By Heather Jemison
In January 2019, I began working with International Justice Mission (IJM) in their field office in Chiang Mai, Thailand, where we live and serve with Paraclete. Though IJM is known as the world’s largest international anti-trafficking organization, the programs in Chiang Mai focused primarily on the prevention of human trafficking by tackling one of the fundamental risk factors: statelessness.
Joining the efforts as a volunteer program manager, I started to learn about the complexity of statelessness experienced by approximately 400,000 ethnic minorities across the mountainous region of Northern Thailand. Worldwide, an estimated 10 million people are stateless, meaning they hold no citizenship of any kind, anywhere, according to figures from the
United Nations High Commissioner for Refugees (UNHCR). The basic rights of being a citizen are lost, with no registered existence or protection. For hill tribe members, Thailand is the country of their birth, granting them access to legal status. However, complicated regulations, lack of access to resources, discrimination, and government apathy prevent many from receiving identification documents and registration status to prove citizenship.
As a stateless person, vulnerability to exploitation, abuse, and trafficking increase exponentially. In fact, the United Nations Educational, Scientific and Cultural Organization (UNESCO) identified a lack of citizenship or legal status as the primary risk factor for women and girls in Thailand to be trafficked or otherwise exploited. Furthermore, access to fundamental human rights is detrimentally impacted. Hill tribe members are often denied treatment at hospitals, prohibited from owning land, and at risk of arrest when traveling outside their home district. The right to attend school or to a fair wage for labor is also not guaranteed or protected, which negatively impacts futures and livelihoods.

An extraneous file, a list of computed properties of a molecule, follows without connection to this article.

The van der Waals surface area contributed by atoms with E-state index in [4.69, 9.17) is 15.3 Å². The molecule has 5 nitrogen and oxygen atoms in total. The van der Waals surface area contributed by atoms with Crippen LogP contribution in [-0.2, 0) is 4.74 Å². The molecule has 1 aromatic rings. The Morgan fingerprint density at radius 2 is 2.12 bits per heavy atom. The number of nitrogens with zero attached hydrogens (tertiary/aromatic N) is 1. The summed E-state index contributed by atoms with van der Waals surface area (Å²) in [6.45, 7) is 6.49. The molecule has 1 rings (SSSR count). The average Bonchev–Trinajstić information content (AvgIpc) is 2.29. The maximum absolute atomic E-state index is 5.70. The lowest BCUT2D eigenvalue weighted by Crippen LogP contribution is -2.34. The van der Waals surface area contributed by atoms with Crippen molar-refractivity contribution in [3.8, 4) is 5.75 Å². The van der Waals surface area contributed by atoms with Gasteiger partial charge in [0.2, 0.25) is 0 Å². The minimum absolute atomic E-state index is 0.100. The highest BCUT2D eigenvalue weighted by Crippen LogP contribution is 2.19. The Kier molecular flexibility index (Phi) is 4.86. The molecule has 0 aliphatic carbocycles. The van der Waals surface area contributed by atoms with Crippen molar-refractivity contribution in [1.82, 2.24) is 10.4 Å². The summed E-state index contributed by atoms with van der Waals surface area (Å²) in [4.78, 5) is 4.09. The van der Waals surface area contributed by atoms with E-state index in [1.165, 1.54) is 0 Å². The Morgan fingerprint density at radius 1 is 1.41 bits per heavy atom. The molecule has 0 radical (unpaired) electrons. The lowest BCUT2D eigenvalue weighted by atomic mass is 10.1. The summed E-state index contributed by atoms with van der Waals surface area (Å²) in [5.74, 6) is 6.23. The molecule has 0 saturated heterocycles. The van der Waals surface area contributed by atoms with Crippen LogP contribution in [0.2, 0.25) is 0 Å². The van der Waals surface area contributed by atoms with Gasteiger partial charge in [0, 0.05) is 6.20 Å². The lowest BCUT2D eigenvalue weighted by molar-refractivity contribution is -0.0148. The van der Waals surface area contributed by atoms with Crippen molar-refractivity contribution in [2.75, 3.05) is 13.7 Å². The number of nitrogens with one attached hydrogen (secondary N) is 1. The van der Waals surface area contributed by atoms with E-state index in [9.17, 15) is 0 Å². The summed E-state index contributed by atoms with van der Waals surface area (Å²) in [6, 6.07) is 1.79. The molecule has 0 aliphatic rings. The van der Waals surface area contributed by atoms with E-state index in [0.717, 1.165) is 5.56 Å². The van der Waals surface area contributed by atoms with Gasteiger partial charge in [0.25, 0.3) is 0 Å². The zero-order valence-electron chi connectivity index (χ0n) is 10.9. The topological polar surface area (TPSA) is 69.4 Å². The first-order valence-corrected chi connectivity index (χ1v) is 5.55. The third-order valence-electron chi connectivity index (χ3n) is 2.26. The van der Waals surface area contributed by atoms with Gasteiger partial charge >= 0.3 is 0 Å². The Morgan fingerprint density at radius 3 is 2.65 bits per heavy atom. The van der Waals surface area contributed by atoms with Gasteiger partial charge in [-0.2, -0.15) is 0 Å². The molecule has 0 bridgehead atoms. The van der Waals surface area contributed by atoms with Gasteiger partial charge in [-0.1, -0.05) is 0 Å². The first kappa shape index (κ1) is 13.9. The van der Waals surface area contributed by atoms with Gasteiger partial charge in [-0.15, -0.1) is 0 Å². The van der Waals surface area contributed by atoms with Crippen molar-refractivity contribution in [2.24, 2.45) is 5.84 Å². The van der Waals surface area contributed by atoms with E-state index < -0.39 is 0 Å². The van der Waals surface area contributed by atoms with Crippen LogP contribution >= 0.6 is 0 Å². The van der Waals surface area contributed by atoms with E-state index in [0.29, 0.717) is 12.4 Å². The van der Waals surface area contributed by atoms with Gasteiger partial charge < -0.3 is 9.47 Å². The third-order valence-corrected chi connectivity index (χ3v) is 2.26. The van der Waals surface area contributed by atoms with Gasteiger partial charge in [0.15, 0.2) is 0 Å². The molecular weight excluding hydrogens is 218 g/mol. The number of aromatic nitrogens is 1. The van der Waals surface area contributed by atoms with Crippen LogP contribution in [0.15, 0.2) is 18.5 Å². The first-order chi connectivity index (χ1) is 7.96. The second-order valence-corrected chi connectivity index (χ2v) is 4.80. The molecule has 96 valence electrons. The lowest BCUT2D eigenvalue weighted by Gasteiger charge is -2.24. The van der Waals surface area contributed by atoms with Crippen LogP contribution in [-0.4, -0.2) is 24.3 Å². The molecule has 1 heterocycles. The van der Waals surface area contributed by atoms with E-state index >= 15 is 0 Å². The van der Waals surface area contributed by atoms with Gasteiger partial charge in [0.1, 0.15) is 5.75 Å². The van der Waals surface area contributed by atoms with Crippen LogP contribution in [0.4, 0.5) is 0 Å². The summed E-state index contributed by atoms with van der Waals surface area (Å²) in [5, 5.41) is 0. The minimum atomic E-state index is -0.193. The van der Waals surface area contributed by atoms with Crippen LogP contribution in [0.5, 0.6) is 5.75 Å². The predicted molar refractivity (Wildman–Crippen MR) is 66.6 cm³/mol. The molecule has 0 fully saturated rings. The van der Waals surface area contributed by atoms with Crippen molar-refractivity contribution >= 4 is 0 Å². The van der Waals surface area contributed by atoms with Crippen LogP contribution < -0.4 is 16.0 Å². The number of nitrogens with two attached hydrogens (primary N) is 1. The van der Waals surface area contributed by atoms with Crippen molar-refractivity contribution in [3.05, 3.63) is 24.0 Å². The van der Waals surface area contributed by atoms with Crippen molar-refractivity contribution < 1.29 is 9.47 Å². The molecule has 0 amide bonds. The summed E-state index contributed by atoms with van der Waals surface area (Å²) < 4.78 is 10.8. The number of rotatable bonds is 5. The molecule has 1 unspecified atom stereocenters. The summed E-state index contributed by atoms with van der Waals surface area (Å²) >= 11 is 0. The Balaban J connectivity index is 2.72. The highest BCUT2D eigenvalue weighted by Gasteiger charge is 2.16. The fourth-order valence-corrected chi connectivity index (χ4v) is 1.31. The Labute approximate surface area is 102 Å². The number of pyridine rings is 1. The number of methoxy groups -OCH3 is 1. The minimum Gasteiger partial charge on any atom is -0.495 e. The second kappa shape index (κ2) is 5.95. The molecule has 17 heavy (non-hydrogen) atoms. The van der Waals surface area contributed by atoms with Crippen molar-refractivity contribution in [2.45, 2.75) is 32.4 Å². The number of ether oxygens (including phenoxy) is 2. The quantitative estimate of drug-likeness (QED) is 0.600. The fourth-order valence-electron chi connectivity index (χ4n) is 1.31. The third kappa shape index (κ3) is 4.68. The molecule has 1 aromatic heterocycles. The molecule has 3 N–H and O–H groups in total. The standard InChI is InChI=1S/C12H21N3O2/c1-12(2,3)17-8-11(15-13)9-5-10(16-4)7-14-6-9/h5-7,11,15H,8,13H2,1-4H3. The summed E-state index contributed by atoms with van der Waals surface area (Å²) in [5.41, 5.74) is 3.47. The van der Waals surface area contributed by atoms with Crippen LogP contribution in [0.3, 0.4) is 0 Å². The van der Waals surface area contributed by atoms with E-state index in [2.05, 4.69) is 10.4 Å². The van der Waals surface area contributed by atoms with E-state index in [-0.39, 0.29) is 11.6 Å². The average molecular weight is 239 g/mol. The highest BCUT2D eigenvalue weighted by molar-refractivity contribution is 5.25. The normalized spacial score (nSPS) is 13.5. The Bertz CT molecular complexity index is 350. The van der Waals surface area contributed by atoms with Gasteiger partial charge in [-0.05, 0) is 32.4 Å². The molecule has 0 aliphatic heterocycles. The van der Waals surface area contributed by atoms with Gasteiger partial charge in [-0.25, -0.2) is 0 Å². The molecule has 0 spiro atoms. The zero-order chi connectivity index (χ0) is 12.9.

Learning of this issue faced by hundreds of thousands, IJM launched a program in 2007 to advocate to the government and support legal status applications for hill tribe members. For over a decade, IJM Chiang Mai worked to demonstrate that justice for the most vulnerable –specifically stateless people –is possible through moving the government to prioritize citizenship rights, connecting and empowering communities to advocate for their legal rights, and providing legal status support for ethnic hill tribe people groups. Through their efforts, IJM helped 24,085 people throughout Northern Thailand secure legal status or citizenship. Leaving statelessness behind, citizenship marks the beginning of a whole new life and future for individuals and families!
At the end of September 2020, the efforts of the IJM Chiang Mai Field Office came to an end after more than 20 years of work in Northern Thailand. Though
the programs concluded, the fight does not end there. Out of IJM, a group of lawyers, caseworkers, and community-based advocates came together to launch a new organization, committed to continuing the fight to end statelessness. Led by the former IJM Program Manager, La-aw Kukaewkasem founded an organization called Legal & Advocacy Walk (LAW), which began the day after IJM closed its operation. Since that time, she has planned and coordinated trainings throughout unreached communities, providing vital knowledge of legal status eligibility to stateless people.
In January, I invited La-aw along with other former IJM staff members over for a potluck of delicious Thai food and to catch-up on life. During dinner, La-aw mentioned her organization’s need for support with grant applications. Seeing opportunity, I volunteered
to provide support to La-aw and the team with applying for grants and producing other documents required for the organization’s efforts. In this way, I am able to continue working in an area I care about deeply – seeing people receive access to basic human rights and protection.
Today, the organization is making incredible strides towards meeting the needs and reaching stateless people. For the remainder of the year, La-aw and the team will travel to four different unreached areas, to provide training to more than 300 stateless people. With funding, the opportunities will continue to increase, to enable the team to expand efforts to reach more people.
If you would like to be a part of the fight to end statelessness in Northern Thailand, consider donating to LAW – Legal & Advocacy Walk. Through a donation of only $35 USD, one more stateless person will be able to learn about their rights and receive one-on-one support from LAW’s caseworkers, to receive legal status for the first time. This basic step towards citizenship will open the door to education, health care, voting rights, property ownership, travel, and employment.